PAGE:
- TACC: Lonestar: 1 day
- Princeton: Della: 6 days
- Princeton: Hecate: 15 days
How jobs waiting in the Queue get processed
The scheduler is a process running on the head node which determines when and where jobs will run. It is what is responsible for seeing that your job gets the resources it requested so it can run, and for doing so in a manner which tries to get everyone's jobs scheduled and running in a reasonable amount of time. The following is a simplified overview of the scheduling process. There is a lot of complexity to the problem, but the following should give you a basic understanding and help you to understand why specifying realistic requirements for your job will help reduce the amount of time it spends in the queue waiting to be scheduled.
Jobs submitted by
sbatch, etc. get placed into a queue, and
the scheduler periodically checks the list of jobs in the queue trying to
find resources for them so they can run. Even if the cluster is lightly
loaded and there are no other jobs in the queue, this might take a minute or
two, but since jobs on the HPC typically run for hours this is a minor
overhead. If the cluster is heavily loaded, the jobs might spend hours or
even days in the queued state.
The scheduler basically goes through the list in a FIFO (first in, first
out) fashion, that is, jobs are more or less processed in the order in which
they are submitted. But this is only a first approximation. Jobs will have
differing priorities; jobs submitted via high-priority allocations (e.g.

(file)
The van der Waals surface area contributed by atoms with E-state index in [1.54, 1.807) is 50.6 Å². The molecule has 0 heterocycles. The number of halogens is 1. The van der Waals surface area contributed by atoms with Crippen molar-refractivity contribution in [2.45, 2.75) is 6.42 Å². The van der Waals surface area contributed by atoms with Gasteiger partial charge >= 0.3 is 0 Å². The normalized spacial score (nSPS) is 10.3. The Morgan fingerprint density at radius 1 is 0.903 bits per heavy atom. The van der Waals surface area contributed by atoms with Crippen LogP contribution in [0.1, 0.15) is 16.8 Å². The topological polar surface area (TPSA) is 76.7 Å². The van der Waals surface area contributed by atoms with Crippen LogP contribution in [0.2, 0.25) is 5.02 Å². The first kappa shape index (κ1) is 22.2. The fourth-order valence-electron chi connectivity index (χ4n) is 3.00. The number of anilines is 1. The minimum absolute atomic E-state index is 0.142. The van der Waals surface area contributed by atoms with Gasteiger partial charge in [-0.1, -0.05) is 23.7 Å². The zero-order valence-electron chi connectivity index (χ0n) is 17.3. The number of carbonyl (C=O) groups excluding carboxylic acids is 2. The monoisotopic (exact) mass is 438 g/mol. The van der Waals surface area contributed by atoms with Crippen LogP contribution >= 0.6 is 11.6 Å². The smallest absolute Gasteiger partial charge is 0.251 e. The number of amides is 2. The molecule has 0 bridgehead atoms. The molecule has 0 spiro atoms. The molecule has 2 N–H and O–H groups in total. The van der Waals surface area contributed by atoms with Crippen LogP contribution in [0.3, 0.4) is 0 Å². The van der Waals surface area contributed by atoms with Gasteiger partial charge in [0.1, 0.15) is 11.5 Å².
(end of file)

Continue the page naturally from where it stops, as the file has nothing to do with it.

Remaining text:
allocations which end with
for more information re high
priority accounts) run at a higher priority than jobs being charged
against standard priority allocations. Jobs submitted to the debug
partition also run at a higher priority than normal, since these are short
jobs and that partition is for people trying to debug stuff.
Jobs also have varying resources. The scheduler does not know what resources your job actually requires; it only knows what you requested. If you do not request enough of a resource, e.g. memory, it is possible that your job will run, but will fail at some point because the scheduler only gave the job the amount of memory that was requested. (If you do not specify an amount of memory that is required, the scheduler will assume that it does not need to worry about it and whatever resources it assigns to your job will meet your memory needs.) But if you specify such resources, the scheduler will only assign you resources meeting your specifications. And if such resources are not currently available, other jobs that were submitted after yours might get scheduled before yours.
For example, the Deepthought2 cluster has a small number of large (1 TB) memory nodes. If you specify in your job that you need that much memory, the scheduler will only assign one of those nodes to your job. But if all of those nodes are in use, you job cannot be scheduled until one of them becomes free. Whereas other jobs which do not have such strict memory requirements can still run, and might be scheduled before your job (on nodes with insufficient memory for your job) even though they are of lower priority and/or were submitted after your job was.